Starting a conversation can be a scary thing especially when suffering from social anxiety. The fear of rejection always lingers in the back of the head of our mind and it can be painful when getting rejected. However, there are different ways of approaching people that will reduce the chances of rejection significantly, when applied properly.

Situational Approach

The first way and best way to start conversations is by using the situational context. If you see someone wearing a funny hat, compliment them on how funny you think the hat is. If you see someone listening to music that you like ask them what band it is. This is the least threatening and best way to start a conversation with someone whom you speak to for the first time. The context already explains why you are talking to them without you having to do it yourself. Furthermore, a person wearing a funny hat in public is more than likely open to being complimented on that hat. It would be strange for them to turn around and reject you. The situational conversation starter also sets the tone for the conversation to be continued after the initial topic has ended. The downside for this approach, however, is that not all situations allow themselves to be commented on and that is when the conventional approach comes in handy.

Conventional approach

The conventional approach refers to starting a conversation by asking conventional questions that no one dares to not answer. Examples include: “What time is it? Where is the nearest train station?” In other words, these are questions that we get asked in every day life by strangers who need help. The key thing here to note is anybody in need of help shows a vulnerable side to them and people usually respond well to that. The moral consensus is to respond to someone vulnerable with kindness and support. Upon receiving the help it is important to transition the conversation based on the information given, to prevent it from drying out. For example: “Where is the nearest train station?” “I am not sure let me check.” – proceeds to take out his/her new iPhone 11. “Oh, is this the new iPhone 11, how is it different to the 10? ” This way of starting a conversation comes in handy when wanting to stop someone in their tracks but nothing comes to mind.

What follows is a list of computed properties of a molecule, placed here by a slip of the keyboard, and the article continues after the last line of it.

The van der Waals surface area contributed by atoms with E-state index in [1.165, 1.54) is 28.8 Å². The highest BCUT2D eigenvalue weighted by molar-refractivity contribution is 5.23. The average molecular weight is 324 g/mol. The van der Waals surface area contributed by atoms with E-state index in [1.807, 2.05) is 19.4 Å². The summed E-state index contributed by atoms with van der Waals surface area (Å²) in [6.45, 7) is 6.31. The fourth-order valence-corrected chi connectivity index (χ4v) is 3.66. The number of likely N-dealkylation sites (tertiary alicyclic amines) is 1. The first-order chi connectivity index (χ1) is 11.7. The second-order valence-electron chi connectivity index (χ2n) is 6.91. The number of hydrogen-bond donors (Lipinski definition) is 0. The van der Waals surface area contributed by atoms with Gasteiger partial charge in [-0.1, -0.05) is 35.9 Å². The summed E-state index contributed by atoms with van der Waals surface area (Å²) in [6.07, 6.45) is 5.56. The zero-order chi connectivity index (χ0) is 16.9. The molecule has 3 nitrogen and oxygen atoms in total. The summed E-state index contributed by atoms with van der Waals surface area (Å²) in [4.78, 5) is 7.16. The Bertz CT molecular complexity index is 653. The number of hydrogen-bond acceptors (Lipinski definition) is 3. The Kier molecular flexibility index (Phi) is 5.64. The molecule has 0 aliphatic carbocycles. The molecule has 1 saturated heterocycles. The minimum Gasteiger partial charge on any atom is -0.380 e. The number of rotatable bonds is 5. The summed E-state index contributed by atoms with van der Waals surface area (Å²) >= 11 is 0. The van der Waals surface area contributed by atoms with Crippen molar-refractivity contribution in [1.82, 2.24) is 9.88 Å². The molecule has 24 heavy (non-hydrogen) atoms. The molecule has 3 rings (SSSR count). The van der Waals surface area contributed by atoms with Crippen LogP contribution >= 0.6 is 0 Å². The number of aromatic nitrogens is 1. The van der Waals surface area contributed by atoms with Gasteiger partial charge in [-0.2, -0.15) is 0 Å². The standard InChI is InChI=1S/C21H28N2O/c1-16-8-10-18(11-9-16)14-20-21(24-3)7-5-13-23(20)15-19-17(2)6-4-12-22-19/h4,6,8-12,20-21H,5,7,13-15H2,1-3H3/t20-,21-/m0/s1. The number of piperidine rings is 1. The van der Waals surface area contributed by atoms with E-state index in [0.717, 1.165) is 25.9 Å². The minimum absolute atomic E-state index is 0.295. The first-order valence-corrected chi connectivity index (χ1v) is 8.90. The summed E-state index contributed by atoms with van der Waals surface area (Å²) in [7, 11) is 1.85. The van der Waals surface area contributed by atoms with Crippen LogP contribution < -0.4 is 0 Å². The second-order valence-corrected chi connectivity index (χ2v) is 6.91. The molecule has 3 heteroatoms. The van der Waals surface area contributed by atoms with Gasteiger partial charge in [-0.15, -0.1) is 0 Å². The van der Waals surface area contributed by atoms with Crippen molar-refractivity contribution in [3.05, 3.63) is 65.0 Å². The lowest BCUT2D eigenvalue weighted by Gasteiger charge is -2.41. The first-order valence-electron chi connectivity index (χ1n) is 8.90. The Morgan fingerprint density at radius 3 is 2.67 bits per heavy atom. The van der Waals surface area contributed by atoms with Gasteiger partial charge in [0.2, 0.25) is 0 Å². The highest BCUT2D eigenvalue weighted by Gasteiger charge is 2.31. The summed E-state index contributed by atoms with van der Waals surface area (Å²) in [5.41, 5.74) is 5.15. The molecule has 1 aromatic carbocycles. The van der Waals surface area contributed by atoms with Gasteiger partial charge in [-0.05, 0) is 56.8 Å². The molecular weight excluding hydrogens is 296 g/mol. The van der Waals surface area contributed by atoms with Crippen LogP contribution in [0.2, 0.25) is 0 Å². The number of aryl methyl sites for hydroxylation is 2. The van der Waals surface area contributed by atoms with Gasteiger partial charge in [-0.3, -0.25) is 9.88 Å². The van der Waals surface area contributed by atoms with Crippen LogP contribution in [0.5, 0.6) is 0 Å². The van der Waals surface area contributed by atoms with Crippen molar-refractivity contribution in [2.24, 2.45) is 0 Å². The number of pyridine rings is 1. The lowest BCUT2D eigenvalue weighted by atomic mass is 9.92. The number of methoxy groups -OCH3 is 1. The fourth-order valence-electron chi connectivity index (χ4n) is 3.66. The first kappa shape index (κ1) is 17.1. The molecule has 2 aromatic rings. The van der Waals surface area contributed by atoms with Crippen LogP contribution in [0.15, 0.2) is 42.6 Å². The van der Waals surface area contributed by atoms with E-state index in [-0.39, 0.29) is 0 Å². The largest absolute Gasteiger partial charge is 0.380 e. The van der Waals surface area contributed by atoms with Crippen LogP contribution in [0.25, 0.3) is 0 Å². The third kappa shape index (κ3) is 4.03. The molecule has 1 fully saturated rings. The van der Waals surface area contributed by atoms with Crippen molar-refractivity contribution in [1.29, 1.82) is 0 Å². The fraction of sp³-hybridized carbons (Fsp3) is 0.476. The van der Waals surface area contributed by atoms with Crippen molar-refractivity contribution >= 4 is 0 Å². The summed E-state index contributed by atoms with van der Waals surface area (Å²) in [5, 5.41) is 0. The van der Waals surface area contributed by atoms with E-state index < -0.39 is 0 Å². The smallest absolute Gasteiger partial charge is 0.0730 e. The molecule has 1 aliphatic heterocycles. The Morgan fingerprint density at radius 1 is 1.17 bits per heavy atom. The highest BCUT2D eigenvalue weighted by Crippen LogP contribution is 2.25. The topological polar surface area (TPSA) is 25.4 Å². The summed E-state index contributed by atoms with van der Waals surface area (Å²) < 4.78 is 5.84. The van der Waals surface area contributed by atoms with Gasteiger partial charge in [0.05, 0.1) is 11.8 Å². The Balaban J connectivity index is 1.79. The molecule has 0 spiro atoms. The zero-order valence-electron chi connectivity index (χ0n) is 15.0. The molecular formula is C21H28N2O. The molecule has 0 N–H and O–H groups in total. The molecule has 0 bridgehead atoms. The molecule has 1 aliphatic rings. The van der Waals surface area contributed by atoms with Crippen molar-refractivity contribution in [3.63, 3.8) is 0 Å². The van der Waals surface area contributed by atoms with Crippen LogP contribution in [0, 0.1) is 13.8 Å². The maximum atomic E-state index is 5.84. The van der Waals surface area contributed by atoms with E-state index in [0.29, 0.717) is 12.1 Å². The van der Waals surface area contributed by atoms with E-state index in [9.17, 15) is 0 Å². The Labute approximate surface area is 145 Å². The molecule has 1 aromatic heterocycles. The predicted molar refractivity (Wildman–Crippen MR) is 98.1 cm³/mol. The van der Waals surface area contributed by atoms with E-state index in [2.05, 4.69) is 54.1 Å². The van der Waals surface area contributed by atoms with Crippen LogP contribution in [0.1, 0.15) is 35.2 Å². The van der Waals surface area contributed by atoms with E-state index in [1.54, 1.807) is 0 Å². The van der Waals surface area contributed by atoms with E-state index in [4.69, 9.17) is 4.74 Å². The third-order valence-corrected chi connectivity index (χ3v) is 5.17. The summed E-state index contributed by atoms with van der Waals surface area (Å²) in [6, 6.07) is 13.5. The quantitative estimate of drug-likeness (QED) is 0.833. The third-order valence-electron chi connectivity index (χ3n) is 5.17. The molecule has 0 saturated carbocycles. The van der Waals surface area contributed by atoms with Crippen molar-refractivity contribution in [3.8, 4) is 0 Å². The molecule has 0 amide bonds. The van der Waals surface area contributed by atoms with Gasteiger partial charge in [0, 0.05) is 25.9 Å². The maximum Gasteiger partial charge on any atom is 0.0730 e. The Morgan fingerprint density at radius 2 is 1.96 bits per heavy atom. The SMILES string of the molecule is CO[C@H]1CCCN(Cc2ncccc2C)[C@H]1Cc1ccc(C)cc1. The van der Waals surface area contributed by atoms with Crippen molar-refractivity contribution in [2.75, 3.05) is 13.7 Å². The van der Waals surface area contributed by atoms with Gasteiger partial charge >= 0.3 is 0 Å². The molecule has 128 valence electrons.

Self-directional Approach

The last and most difficult way of starting a conversation is the Self-directed approach. This form of approaching people is similar to the situational approach but the only difference being that this time you are the person wearing the funny hat. In this way, people will look at you and wonder why you may be wearing the funny hat and then you can simply ask “Do you like my hat?” This is very effective because you are warming people up towards you before talking to them. By them trying to reason your actions you are already creating an impression. Let me give you a personal example in a Japanese cafe’. I ordered a super unique dish and two girls who happened to sit on the table next to mine looked at what I ordered and giggled. I started the conversation by asking them “I have no idea how this is going to taste, have you guys tried it before?” This was very non-threatening and got the conversation started. It came to the point where the girls joined our table to continue our general discussion. The self-directed approach is the most rejection proven way of starting a conversation but at the same time very difficult to implement.


Keep these in mind when trying to meet some new people and starting a conversation. The situational approach is the go-to move when starting a conversation if nothing comes to mind use the conventional approach. Occasionally, should the context allow it, use the self-directed approach for it is the one that will get you rejected the least.